Attorney Liens and Legal Malpractice in NY

Liens in New York

A common law retaining lien entitles the outgoing attorney to retain all papers, securities, or money belonging to the client that came into the attorney's possession in the course of representation, as security for payment of attorney's fees. Arising from Judiciary Law 475, it is enforceable only by retention of the items themselves and is lost if the file or documents are no longer in the attorney's possession.

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Legal Malpractice and Termination of the Attorney

It is the general rule in the United States, and New York that the client, either for good cause or for no cause, may terminate an attorney's representation at any time. While the difference between "for cause" and "no cause" has been endlessly debated, a "for cause" termination may be based upon misconduct which does not rise to the level of attorney malpractice.

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More Legal Malpractice Mistakes

The fifth group arises from the failure to proffer necessary documents. The opponent to a summary judgment motion must offer admissible proof that a question of fact exists. The opponent of a threshold motion must offer the affidavit of a physician setting forth objective proofs of the injury. The proponent of a motion to restore a case marked off must offer an affidavit of merits. A motion to vacate a dismissal must contain an affidavit of merits. A motion to vacate a default requires both a reasonable excuse for the default along with an affidavit stating a meritorious cause of action or defense. The simple failure to append these documents may constitute malpractice.

The sixth group arises from less well-defined acts. Te failure to sue a specific individual, the failure to add certain claims to the complaint, the choice of witnesses, the choice of evidence to include on a motion or at trial, the failures of discovery, investigation, questions at deposition, the choice of expert, the offer of proof at the trial. Deviations from good and accepted standards in these areas can lead to malpractice, but they fall within the question of strategy. A reasonable choice of strategy, reasonable both objectively and subjectively will not be held to constitute negligenceThe seventh group arises from attorney's wrongful acts of self-interest and conflict of interest. Representation of both parties in a divorce is dangerous, and becoming a partner with a client in a business is not permitted.

At the bottom of the list, but sadly familiar to potential malpractice plaintiffs are failures to communicate with the client. The failure to communicate gives rise to more inquiries by former clients than almost any other reason.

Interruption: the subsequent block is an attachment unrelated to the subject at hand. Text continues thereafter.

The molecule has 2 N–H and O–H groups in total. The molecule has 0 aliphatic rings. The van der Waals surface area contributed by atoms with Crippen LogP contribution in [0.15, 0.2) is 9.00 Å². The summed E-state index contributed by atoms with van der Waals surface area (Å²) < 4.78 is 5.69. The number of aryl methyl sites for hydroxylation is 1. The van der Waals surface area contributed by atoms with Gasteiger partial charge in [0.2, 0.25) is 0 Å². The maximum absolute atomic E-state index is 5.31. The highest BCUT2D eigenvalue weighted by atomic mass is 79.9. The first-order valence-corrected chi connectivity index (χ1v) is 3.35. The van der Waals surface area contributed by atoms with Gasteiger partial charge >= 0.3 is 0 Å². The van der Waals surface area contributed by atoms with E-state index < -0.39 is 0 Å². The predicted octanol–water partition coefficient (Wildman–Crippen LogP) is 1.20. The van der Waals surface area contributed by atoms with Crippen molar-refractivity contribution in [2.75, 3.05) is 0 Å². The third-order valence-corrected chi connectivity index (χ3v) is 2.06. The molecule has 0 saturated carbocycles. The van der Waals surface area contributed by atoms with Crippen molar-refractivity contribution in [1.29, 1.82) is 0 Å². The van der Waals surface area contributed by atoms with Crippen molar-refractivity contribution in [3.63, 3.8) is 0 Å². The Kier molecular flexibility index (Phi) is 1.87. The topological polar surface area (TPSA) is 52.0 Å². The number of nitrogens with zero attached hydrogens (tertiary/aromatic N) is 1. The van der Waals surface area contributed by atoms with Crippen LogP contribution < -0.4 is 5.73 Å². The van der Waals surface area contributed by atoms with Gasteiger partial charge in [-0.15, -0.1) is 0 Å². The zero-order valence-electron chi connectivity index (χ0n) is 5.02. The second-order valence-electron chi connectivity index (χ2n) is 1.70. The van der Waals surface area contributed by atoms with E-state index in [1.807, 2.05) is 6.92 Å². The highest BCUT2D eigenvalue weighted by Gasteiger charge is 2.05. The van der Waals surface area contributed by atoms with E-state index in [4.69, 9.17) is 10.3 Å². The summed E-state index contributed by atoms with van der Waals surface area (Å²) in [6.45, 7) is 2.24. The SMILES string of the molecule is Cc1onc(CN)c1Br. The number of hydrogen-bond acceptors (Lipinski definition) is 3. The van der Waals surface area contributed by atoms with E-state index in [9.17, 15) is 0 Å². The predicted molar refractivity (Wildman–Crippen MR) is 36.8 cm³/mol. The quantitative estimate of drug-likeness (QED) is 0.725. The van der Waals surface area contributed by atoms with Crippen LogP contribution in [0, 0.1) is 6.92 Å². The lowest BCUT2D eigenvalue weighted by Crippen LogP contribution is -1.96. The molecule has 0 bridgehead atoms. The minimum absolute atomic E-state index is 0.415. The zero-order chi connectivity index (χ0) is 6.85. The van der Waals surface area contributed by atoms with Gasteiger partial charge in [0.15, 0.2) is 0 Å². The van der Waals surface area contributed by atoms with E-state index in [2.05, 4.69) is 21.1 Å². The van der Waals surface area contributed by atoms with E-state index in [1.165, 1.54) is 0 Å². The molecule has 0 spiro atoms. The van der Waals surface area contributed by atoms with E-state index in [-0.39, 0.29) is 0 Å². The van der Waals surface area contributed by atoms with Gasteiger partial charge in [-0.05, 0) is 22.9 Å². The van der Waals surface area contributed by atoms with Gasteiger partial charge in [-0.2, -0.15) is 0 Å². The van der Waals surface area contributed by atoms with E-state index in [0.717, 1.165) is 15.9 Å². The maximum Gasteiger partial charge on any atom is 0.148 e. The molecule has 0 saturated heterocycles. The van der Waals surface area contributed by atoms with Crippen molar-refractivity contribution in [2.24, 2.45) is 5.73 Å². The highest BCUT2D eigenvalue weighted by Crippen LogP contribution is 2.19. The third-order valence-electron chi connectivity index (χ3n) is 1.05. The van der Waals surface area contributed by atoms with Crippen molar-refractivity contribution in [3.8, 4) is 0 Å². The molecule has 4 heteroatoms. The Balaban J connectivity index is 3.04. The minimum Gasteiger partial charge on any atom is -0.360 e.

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Hierarchy of Legal Malpractice mistakes

There is a hierarchy of legal malpractice mistakes, recognizable by even a layperson. At the head of the list is the failure to start an action, whether a result of failure to file a notice of claim under the General Municipal Law, The Public Authorities Law, the Court of Claims act, or other claim-notice acts. That failure may be a result of failing to file the summons and complaint, or failing to purchase a new index number for the complaint. This group of "failing to file" the case is easily recognizable to the lay juror.

The next group consists of failures consists of serving the wrong defendants, failing to obtain jurisdiction over the person, failing to serve an adequate complaint or filing a complaint after the statute of limitations has run. These failures too, are easily recognizable.

The third group arises from calendar control problems and failures to appear on status conferences, clerk's calls, pre-trial or pre-calendar conferences, and appearances in TAP or the Jury Coordinating Part.

The fourth group arises from other calendar control problems, not created by a failure to appear in court. A case marked off calendar by a party, must be restored within 1 year. A default judgment must be taken within one year. An order must be settled within 60 days or abandoned. A motion to renew or reargue must be made within 20 days, a motion to dismiss for lack of personal jurisdiction must be made within a short time period. A 90-day notice requires a response. A notice of appeal must be filed within 30 days. An appeal must be perfected within the department's time period.

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The Most common causes of Legal Malpractice

The most common causes of attorney malpractice litigation:

1.Poor communication with the client
Always at the base of a professional malpractice lawsuit
2.Statute of Limitations problems
3.Suing a client over the bill.
Often precipitates a malpractice lawsuit
4.Notice of Claim problems
Includes municipal, agency, Court of Claims, private notice requirements, and other condition precedent situations
5.Calendar control problems
Marking off calendar, non-appearance at conferences, defaults, abandonment of motions
6.Failure to supply necessary documents
Affidavit of merits, Admissible evidence affidavit for Summary Judgment, Doctor's affidavit for threshold cases, affidavit of a reasonable excuse and a meritorious cause of action;
7.Discovery Failures
Preclusion, dismissal for willful, contumacious behavior, failure to get necessary information for use at trial, failure to serve expert responses
8.Conflicts of interest
Matrimonial, commercial situations
9.Escrow and fee violations
Non-refundable fees, holding back escrows, failure to remit
10.Settlements and Stipulations without authority
Attorney's agreement will bind client even against client's wishes

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